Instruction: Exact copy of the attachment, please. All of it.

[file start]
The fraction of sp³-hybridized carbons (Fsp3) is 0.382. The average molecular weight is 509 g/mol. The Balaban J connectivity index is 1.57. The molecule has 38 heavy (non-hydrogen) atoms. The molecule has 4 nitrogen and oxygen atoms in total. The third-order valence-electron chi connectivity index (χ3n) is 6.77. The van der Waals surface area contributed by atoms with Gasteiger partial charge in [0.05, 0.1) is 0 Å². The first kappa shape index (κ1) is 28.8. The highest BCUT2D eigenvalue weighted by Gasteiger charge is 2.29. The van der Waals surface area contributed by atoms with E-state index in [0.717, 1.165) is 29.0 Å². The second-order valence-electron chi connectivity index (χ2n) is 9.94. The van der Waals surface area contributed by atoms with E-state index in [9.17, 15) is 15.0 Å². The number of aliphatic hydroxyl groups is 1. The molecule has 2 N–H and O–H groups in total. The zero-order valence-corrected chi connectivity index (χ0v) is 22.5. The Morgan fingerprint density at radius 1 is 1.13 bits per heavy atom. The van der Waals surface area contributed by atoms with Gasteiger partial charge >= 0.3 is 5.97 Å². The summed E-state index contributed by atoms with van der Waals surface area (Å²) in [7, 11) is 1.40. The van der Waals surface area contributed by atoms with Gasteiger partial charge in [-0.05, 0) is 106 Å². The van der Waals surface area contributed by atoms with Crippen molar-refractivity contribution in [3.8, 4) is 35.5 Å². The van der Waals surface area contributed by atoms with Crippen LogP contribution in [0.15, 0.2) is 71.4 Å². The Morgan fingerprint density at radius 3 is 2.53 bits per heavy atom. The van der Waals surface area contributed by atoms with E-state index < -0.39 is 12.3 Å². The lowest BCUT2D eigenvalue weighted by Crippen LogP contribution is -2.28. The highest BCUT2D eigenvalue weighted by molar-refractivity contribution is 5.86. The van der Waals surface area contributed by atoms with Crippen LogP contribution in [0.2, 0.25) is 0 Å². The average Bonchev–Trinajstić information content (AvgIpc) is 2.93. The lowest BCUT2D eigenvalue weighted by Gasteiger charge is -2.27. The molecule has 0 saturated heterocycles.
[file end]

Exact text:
The fraction of sp³-hybridized carbons (Fsp3) is 0.382. The average molecular weight is 509 g/mol. The Balaban J connectivity index is 1.57. The molecule has 38 heavy (non-hydrogen) atoms. The molecule has 4 nitrogen and oxygen atoms in total. The third-order valence-electron chi connectivity index (χ3n) is 6.77. The van der Waals surface area contributed by atoms with Gasteiger partial charge in [0.05, 0.1) is 0 Å². The first kappa shape index (κ1) is 28.8. The highest BCUT2D eigenvalue weighted by Gasteiger charge is 2.29. The van der Waals surface area contributed by atoms with E-state index in [0.717, 1.165) is 29.0 Å². The second-order valence-electron chi connectivity index (χ2n) is 9.94. The van der Waals surface area contributed by atoms with E-state index in [9.17, 15) is 15.0 Å². The number of aliphatic hydroxyl groups is 1. The molecule has 2 N–H and O–H groups in total. The zero-order valence-corrected chi connectivity index (χ0v) is 22.5. The Morgan fingerprint density at radius 1 is 1.13 bits per heavy atom. The van der Waals surface area contributed by atoms with Gasteiger partial charge >= 0.3 is 5.97 Å². The summed E-state index contributed by atoms with van der Waals surface area (Å²) in [7, 11) is 1.40. The van der Waals surface area contributed by atoms with Gasteiger partial charge in [-0.05, 0) is 106 Å². The van der Waals surface area contributed by atoms with Crippen molar-refractivity contribution in [3.8, 4) is 35.5 Å². The van der Waals surface area contributed by atoms with Crippen LogP contribution in [0.15, 0.2) is 71.4 Å². The Morgan fingerprint density at radius 3 is 2.53 bits per heavy atom. The van der Waals surface area contributed by atoms with E-state index < -0.39 is 12.3 Å². The lowest BCUT2D eigenvalue weighted by Crippen LogP contribution is -2.28. The highest BCUT2D eigenvalue weighted by molar-refractivity contribution is 5.86. The van der Waals surface area contributed by atoms with Crippen LogP contribution in [0.2, 0.25) is 0 Å². The average Bonchev–Trinajstić information content (AvgIpc) is 2.93. The lowest BCUT2D eigenvalue weighted by Gasteiger charge is -2.27. The molecule has 0 saturated heterocycles.